Where can you drink Columbus beer and meet the makers? Here's what you need to know, from Actual to Zauber

Actual Brewing Co.

Actual Brewing Co.'s warehouse space near the Port Columbus airport may look more like a mad scientist's laboratory than a brewery, but that's the most appropriate setting for enjoying their beers. The informal taproom is open Friday evenings, letting customers sample their beer straight from the tower while taking in the brewing facility, the yeast lab and the coffee-roasting corner. Warm into spring with their dark and balanced Fat Julian imperial stout.

Barley's Brewing Co. Ale House No. 1

Barley's provides the quintessential brewpub experience, pairing pub classics, like wings and burgers, with house-brewed ales. Spring at Barley's welcomes an Irish Rogue and an Oatmeal Stout for St. Patrick's Day. Late May brings their annual homebrew competition; they'll tap last year's winner, the Two Tones IPA, "an Imperial IPA brewed by two guys named Anthony," head brewer Angelo Signorino says.

Elevator Brewery & Draught Haus

Elevator is housed in a century-old Downtown restaurant, complete with tile floors, the longest wooden bar in Columbus and marble columns. The setting is perfect for dinners of fish and chips or surf and turf. By contrast, their 13th Floor Tap Room three blocks away is about as informal as it gets. Customers sit on padded kegs and drink at a re-purposed conference table held up by barrels. The taproom is open Saturdays and serves 12 brews on tap, including the Heifer-weizen, an unfiltered German wheat beer rich with banana and clove aromas.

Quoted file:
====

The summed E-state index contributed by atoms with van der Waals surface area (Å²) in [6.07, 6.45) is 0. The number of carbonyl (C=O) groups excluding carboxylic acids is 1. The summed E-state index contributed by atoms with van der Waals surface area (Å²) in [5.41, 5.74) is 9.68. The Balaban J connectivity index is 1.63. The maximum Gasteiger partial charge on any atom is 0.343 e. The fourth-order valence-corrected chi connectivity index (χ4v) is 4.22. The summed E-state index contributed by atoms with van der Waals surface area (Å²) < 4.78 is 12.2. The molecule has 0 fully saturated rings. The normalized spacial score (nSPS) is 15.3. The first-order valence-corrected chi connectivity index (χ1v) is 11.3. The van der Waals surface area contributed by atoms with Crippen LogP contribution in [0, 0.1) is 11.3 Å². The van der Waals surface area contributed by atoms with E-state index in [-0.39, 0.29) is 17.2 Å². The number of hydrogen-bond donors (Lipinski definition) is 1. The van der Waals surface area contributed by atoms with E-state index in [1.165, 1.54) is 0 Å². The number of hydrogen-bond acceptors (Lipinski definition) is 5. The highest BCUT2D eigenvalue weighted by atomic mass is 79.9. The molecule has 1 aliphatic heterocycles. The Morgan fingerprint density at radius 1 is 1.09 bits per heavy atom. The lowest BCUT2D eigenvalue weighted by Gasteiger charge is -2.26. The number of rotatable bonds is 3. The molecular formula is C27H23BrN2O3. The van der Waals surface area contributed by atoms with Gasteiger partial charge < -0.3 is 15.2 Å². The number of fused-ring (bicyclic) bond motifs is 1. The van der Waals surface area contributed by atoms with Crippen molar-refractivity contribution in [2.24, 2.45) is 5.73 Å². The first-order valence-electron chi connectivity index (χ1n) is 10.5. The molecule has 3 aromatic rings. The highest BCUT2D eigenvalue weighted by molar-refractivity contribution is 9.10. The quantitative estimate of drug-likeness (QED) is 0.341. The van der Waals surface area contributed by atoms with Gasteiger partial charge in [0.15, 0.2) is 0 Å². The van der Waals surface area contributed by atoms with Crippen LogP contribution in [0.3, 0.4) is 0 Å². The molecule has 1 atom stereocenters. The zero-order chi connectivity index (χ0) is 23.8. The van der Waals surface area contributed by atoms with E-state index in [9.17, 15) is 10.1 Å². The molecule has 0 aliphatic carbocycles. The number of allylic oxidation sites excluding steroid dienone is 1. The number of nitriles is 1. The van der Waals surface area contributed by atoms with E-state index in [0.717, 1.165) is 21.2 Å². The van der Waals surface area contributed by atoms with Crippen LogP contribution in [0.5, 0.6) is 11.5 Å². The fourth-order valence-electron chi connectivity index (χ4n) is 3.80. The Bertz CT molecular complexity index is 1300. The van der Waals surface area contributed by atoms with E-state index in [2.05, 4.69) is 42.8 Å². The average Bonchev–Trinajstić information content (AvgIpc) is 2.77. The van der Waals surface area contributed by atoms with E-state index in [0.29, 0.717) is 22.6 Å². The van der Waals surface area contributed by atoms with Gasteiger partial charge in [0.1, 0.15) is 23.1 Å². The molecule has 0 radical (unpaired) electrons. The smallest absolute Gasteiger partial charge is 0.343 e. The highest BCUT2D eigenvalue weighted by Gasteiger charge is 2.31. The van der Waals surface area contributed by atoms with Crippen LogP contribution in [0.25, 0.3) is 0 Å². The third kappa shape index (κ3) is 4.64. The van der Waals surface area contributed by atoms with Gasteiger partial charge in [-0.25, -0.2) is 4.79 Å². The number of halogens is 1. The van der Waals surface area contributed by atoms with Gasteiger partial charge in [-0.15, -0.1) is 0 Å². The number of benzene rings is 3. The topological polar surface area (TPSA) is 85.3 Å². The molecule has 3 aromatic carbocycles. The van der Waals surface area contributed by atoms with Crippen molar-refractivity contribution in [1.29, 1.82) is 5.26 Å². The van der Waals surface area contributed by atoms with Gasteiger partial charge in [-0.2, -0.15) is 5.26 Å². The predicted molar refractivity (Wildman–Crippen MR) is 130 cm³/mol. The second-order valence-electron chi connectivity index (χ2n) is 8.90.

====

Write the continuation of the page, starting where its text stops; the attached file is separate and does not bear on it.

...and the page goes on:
Four String Brewing Co.

Four String's rock 'n' roll-themed taproom takes up 400 square feet at the back of the brewery. Customers stroll through the brewery itself to sip pints and flights of their knockout pales, porters and IPAs. Look for the Suncaster Summer Wheat in April, an American wheat boasting tropical fruit aromas and a dry finish.

North High Brewing

North High's combined taproom and brew-on-premises store houses some serious history. Decorations include window blinds and tap handles made from Ohio Stadium benches, old windows from OSU's now-demolished Brown Hall and a wall of post office boxes from a New Orleans station destroyed by Hurricane Katrina. This gives visitors plenty to take in while enjoying a Multicle, a malty maple brown ale.

Seventh Son Brewing Co.

On the right days, the warm and welcoming scent of a wood fire draws you into Seventh Son's Italian Village brewery. Renovations have turned their building, a former tire garage, into a busy weekend hangout for beer aficionados. The space includes long tables, an enclosed beer garden out back and benches surrounding an outdoor fire pit. Try their dark and dry-hopped Lost Sparrow Black IPA while enjoying a meal from regularly rotating food trucks parked out front, like Challah or Dos Hermanos.

Staas Brewing Co.

At Staas Brewing, you can gaze over the long walnut bar at the tall tap handles while deciding which house brew to try. Cozy up in the downtown Delaware taproom and sample their Spruce Ale, a late spring special brewed with piney hops and spruce tips harvested by Liz and Donald Staas.

Zauber Brewing Co.

In their new Fifth Avenue brewery and taproom, Zauber delivers German-style beer and a German-style drinking experience, complete with communal beer hall tables. Refresh yourself with their Kitschy Kolsch, a pale yellow ale fronted by fruity and flowery notes. Sip it while enjoying a meal from one of the food trucks parked out front at both lunch and dinner times.